Nanda - Sonvi Kapoor - Sushmita Mukherjee - Marcy Hersh
- Rashi Bhargava
Publication Date: March 1, 2011
Direct Link to Full 82-Page Report:
This report examines the social
norms surrounding child marriage, positive role models, community engagement,
and government-led efforts to prevent the practice in the Indian states of
Rajasthan and Bihar, which have some of the highest
prevalence rates of early marriage in the country. (Almost 69% of girls in Bihar
and 65.2% in Rajasthan are married before reaching the legal age of 18 years.)
Findings from the study, undertaken by the International
Center for Research on Women (ICRW) with the
supervision of the United Nations Children's Fund (UNICEF) India
and the financial support of the European Commission, reveal that deeply
entrenched norms are slowly changing through promising interventions to delay
marriage and encourage girls' education. The report also makes recommendations
toward the development of an integrated intervention strategy to delay marriage
for girls by enhancing girls' access to education, empowerment, community
mobilisation, partnership with media, and strengthening of law enforcement.
The study comprised of 170
in-depth interviews (IDIs), focus group discussions (FGDs), state level
stakeholder meetings, and key informant interviews.
Excerpts from the
norms and expectations affect girls' value and role in the community. In
the study areas in both Rajasthan and Bihar, there
are expectations that girls will help with domestic chores, learn to
undertake household responsibilities and get prepared for marriage.
Community members often do not perceive any alternative roles for girls.
These gendered expectations are prioritised over sending girls to school,
especially beyond the primary level...
considerations motivate child marriage...
model individuals value education and aspire for alternative roles for
girls....They do face potential stigma and exclusion but articulate a
resolve to educate their daughters and even allow them to pursue careers
beyond completion of schooling.
of public education infrastructure, facilities and teachers affect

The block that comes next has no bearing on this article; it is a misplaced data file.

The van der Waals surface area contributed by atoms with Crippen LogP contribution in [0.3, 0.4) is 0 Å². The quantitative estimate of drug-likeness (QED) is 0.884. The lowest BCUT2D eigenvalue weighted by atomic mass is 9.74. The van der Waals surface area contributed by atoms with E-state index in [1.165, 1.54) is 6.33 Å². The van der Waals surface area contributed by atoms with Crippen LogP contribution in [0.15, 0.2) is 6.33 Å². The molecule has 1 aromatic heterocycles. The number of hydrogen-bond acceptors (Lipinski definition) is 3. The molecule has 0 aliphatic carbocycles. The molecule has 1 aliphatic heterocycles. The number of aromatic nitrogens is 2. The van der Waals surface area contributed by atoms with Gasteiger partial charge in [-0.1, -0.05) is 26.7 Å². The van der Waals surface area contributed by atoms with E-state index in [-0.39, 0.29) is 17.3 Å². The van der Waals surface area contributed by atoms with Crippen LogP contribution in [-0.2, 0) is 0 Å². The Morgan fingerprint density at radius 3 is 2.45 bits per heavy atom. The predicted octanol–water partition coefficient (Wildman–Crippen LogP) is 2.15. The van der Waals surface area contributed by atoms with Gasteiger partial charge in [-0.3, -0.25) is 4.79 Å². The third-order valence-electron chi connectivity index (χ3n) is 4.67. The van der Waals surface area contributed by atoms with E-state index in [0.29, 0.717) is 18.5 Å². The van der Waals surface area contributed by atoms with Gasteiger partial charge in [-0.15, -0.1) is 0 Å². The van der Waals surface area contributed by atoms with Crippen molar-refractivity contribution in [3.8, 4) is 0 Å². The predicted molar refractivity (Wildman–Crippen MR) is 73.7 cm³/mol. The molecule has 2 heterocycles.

motivation to send girls to school....Middle and secondary school
locations are often a significant distance from rural homes, raising
concerns about the safety of young girls, particularly when they reach
are increasing signs of change, enabling girls' access to
education...These include nongovernmental organisation (NGO) led shivirs
or education camps, government run residential schools and a NGO led
boarding home for girls....While these platforms for change exits,
interestingly, vocational training programmes that build livelihood skills
are rare in all four districts.
of public awareness and weak enforcement of the Prohibition of Child
Marriage Act 2006...
NGOs and community groups actively work to delay child marriage and
address social norms...
schemes to discourage child marriage lack correspondence and outreach...
Recommendations ...[I]ntersectoral collaboration between
the various stakeholders, including the government, local and international
NGOs, the media, and communities, is a key recommendation.
The following specific
recommendations articulate the integrated intervention.
girls' access to high quality education....A major challenge is to ensure
that girls can continue beyond the fifth year of school in those places
where middle and secondary schools are located at a significant distance
outside the village....Programmes for promoting more years of schooling
for girls should also be explored, which can include financial support to
low income families, increasing vocational and livelihoods training,
providing or subsidising girls' transportation to school and increased
awareness and enforcement of the Prohibition of Child Marriage Act
2006....Training camps and workshops need to be organised for government
officials in order to sensitise them as to the gravity of the issue and
the need for action....In addition, community members lack complete
information about the law's punitive measures....The study's
recommendation is to address this through community sensitisation meetings
as part of advocacy campaigns at each village, highlighting both the
punitive measures of the law, along with the importance of alternatives to
marriage and the benefits of educating the girl child.
up successful and promising interventions...
an enabling environment and advocate for change. An integrated strategy
will depend on developing effective advocacy and information dissemination
campaigns at the village, district and state levels to encourage
individual behaviour change. A key element of an effective communications
and awareness generation strategy should be showcasing positive role
models to highlight the reasons why they do not support early marriage,
including the benefits they perceive from delaying marriage. In addition,
educating, protecting and empowering young girls through life skills
classes is an already proven strategy for effectively delaying the age of
marriage, as demonstrated in previous studies. Families and communities,
including boys and men, also need to be involved in the process of
shifting norms by sensitising them about the risks associated with child
marriage. We recommend supporting this cooperation through the creation of
formalised groups and networks...
the media to reach the community....A comprehensive media approach can
engage a wide spectrum of community groups and catalyse change in the
norms around child marriage. In rural areas, consistent messages through a
variety of different media, including radio, local theatre productions,
puppet shows, mobile units and billboards should be carried out. These
media should especially help to laud and spread awareness about positive
deviants in the community."